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Democratic Assembly candidate Garrit "Tony" Kono. (Photo: Via Linkedin)

District 10 Democrats can remain on the ballot, judge rules

By Nikita Biryukov, April 13 2021 3:40 pm

Administrative Law Judge Sarah Crowley ruled against a petition challenge targeting Democratic Assembly candidates in the 10th legislative district, declaring Garrit “Tony” Kono and Mary “Sharon” Quilter can remain on the ballot in the heavily Republican district.

The Republican State Committee Tom Szymanski challenged 22 of the 112 signatures approved by the division of elections, aiming to knock the Democrats beneath the 100-signature threshold needed to run for legislative office.

The GOP challenged the signatures of 10 unaffiliated voters, charging they were ineligible to sign a Democratic nominating petitions because they were not members of the Democratic Party.

“It is well settled that an unaffiliated voter may declare party membership by signing a nomination petition,” Crowley wrote.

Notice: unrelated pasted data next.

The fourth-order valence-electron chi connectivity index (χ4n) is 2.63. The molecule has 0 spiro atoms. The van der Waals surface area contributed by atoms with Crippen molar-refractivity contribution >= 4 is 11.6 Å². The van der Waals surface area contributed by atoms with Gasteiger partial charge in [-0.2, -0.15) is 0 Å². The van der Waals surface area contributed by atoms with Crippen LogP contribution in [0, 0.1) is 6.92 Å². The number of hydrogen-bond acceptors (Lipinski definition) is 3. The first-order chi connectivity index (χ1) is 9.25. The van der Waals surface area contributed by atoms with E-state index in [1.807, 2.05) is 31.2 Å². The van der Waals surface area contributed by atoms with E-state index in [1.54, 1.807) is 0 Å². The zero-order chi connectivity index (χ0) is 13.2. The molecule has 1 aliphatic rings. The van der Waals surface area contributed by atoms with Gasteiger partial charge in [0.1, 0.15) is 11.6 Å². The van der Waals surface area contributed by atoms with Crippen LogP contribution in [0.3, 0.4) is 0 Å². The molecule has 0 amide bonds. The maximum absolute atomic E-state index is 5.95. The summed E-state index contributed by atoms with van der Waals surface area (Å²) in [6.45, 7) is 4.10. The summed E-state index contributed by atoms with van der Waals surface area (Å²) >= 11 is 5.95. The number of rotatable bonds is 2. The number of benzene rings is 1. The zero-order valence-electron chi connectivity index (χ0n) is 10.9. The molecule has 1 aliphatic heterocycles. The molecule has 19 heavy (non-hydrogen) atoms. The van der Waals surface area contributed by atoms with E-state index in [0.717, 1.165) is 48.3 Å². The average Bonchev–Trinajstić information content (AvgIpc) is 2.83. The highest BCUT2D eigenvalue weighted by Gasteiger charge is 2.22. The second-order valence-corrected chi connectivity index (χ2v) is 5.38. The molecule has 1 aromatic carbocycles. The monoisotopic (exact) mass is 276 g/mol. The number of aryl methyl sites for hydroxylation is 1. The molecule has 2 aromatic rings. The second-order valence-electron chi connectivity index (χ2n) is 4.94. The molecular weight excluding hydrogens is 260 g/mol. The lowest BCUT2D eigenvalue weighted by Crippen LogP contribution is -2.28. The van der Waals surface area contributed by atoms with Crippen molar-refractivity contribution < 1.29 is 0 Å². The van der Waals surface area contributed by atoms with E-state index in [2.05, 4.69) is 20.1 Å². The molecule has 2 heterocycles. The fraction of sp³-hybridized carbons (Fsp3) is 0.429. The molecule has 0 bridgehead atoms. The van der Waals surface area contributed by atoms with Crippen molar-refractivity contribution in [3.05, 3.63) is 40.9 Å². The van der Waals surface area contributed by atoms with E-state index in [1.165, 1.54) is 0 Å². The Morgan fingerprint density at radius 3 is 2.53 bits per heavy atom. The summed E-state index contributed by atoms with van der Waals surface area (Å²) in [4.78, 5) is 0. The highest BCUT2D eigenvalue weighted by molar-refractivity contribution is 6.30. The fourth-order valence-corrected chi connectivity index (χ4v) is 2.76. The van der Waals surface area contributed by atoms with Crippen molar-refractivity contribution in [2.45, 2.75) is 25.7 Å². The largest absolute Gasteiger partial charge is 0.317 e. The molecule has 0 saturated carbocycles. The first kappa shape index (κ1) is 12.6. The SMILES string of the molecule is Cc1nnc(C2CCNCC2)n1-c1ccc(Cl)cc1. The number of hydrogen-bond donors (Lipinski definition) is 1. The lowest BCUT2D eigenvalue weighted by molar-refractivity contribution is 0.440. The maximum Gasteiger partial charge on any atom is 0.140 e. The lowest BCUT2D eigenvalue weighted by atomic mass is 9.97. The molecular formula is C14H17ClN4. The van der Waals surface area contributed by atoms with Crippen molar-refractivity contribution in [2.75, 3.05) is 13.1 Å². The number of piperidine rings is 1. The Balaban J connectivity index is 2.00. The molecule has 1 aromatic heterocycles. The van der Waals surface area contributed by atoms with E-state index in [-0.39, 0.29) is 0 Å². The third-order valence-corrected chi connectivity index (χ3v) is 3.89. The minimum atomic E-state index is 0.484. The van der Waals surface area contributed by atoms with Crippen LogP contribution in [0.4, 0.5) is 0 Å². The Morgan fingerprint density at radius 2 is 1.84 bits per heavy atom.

The Judge also kept in place the signatures of four voters who misspelled their names, ruling the typos did not prevent election officials from identifying them as valid registered voters.

Crowley did strike signatures of two voters who signed the petition but failed to provide their address and that of a voter who provided her address but left her last name off the petition.

Three other voters challenged on grounds of a partial address were allowed to stay on the filing, with the judge ruling there was sufficient information to identify them.

She also kept the signatures of two voters who were challenged because there was more than one person with the same name registered to the address they provided.

In both cases, they were father and son. In one case, the son had died. In the other, the son had moved out and the signer, Brick Councilman Paul Mummolo confirmed his signature via affidavit.

Kono and Quilter will face Assemblymen Greg McGuckin (R-Toms River) and John Catalano (R-Brick), should the Republicans make it past primary challenges from Geraldine Ambrosio and Brian Quinn, who are running under the slogan “Conservative Republicans.”

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